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Oliver obtained his first degree in Biochemistry and Genetics (Nottingham), an MSc in Osteology, Palaeopathology and Funerary Archaeology (Sheffield), followed by a PhD with the Ancient Biomolecules group at Newcastle. He has also completed a Marie Curie Fellowship at the University of Rome II, 'Tor Vergata'. He currently directs the BioArCh facility.
Oliver Craig specialises in biomolecular archaeology, i.e. the recovery of proteins, lipids and DNA from ancient skeletal remains and archaeological artefacts to provide insights into past human activities.
His particular interests lie in temporal transitions and variability in human diets, cuisine and subsistence practices and the impact that dietary changes had on social evolution, health and the environment.
Oliver is interested in combining a broad range of analytical techniques to study palaeodiet but particularly stable isotope analysis of human bone and organic residue analysis of food remains on ceramics.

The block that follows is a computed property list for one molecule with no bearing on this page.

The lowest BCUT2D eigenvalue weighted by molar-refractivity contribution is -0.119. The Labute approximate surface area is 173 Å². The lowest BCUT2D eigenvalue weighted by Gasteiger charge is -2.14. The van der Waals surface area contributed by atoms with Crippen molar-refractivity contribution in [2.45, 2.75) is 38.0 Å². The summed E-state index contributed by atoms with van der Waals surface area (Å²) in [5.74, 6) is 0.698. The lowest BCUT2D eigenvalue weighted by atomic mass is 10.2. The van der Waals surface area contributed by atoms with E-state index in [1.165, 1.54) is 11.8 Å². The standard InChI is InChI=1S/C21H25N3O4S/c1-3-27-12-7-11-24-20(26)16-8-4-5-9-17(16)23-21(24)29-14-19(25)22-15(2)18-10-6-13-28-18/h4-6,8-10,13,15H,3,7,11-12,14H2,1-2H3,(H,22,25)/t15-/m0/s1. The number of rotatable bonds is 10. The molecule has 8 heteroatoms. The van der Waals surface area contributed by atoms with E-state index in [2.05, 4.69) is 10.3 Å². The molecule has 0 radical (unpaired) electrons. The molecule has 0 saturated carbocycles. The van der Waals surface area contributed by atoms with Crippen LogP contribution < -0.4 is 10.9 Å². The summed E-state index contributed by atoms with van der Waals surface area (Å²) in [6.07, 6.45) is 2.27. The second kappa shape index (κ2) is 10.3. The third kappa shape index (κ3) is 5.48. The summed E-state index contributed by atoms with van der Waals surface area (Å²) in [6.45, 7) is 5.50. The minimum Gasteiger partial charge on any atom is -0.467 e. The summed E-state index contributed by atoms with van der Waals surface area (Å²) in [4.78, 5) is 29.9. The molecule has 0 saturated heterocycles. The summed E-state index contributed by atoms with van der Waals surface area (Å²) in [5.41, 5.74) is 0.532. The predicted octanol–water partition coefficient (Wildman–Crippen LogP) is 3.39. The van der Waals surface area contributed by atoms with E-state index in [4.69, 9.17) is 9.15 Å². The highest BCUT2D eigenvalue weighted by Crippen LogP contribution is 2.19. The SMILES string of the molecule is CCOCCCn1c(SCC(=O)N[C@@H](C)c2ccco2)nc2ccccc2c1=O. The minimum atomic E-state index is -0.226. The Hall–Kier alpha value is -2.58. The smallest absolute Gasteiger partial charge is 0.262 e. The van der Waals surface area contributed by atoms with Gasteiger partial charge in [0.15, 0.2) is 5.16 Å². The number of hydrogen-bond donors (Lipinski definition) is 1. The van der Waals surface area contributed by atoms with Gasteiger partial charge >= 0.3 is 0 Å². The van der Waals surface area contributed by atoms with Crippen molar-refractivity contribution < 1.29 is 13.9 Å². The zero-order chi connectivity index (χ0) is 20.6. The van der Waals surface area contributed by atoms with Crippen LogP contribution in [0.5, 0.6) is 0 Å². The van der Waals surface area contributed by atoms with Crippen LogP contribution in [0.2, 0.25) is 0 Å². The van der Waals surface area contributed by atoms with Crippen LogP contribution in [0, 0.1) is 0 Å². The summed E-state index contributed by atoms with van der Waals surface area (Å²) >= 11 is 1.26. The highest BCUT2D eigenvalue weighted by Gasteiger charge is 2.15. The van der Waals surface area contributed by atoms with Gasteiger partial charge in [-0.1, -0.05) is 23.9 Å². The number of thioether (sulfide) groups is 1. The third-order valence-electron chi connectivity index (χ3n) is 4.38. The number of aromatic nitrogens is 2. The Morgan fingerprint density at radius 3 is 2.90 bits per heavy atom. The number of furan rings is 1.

His research has focused on the analysis of materials from key prehistoric sites in Central and Eastern Europe and along the North East Atlantic, Baltic and Mediterranean coastlines.
Oliver is also interested in Roman diet and particularly the issue of marine consumption. He works on human remains from Velia and Herculaneum on the West coast of Italy.
More recently, Oliver has developed an interest in the earliest use of pottery from North America, Eastern Baltic, Siberia, Russian Far East and Japan.